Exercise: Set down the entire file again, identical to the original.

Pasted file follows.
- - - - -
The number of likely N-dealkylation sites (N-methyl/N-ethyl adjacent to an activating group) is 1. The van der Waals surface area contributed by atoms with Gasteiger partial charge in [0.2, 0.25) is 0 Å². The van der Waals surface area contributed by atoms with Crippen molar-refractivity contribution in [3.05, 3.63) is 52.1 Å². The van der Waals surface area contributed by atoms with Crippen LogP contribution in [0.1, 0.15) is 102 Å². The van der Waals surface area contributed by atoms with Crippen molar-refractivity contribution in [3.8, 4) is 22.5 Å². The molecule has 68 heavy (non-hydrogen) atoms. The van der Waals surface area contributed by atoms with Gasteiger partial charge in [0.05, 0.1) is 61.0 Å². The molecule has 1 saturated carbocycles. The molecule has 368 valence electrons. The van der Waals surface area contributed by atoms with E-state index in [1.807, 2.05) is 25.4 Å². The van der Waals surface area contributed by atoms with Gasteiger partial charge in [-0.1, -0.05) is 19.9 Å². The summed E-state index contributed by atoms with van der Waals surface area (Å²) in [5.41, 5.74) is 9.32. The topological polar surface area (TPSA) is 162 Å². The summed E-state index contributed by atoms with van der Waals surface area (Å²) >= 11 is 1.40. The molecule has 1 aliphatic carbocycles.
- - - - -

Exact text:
The number of likely N-dealkylation sites (N-methyl/N-ethyl adjacent to an activating group) is 1. The van der Waals surface area contributed by atoms with Gasteiger partial charge in [0.2, 0.25) is 0 Å². The van der Waals surface area contributed by atoms with Crippen molar-refractivity contribution in [3.05, 3.63) is 52.1 Å². The van der Waals surface area contributed by atoms with Crippen LogP contribution in [0.1, 0.15) is 102 Å². The van der Waals surface area contributed by atoms with Crippen molar-refractivity contribution in [3.8, 4) is 22.5 Å². The molecule has 68 heavy (non-hydrogen) atoms. The van der Waals surface area contributed by atoms with Gasteiger partial charge in [0.05, 0.1) is 61.0 Å². The molecule has 1 saturated carbocycles. The molecule has 368 valence electrons. The van der Waals surface area contributed by atoms with E-state index in [1.807, 2.05) is 25.4 Å². The van der Waals surface area contributed by atoms with Gasteiger partial charge in [-0.1, -0.05) is 19.9 Å². The summed E-state index contributed by atoms with van der Waals surface area (Å²) in [5.41, 5.74) is 9.32. The topological polar surface area (TPSA) is 162 Å². The summed E-state index contributed by atoms with van der Waals surface area (Å²) >= 11 is 1.40. The molecule has 1 aliphatic carbocycles.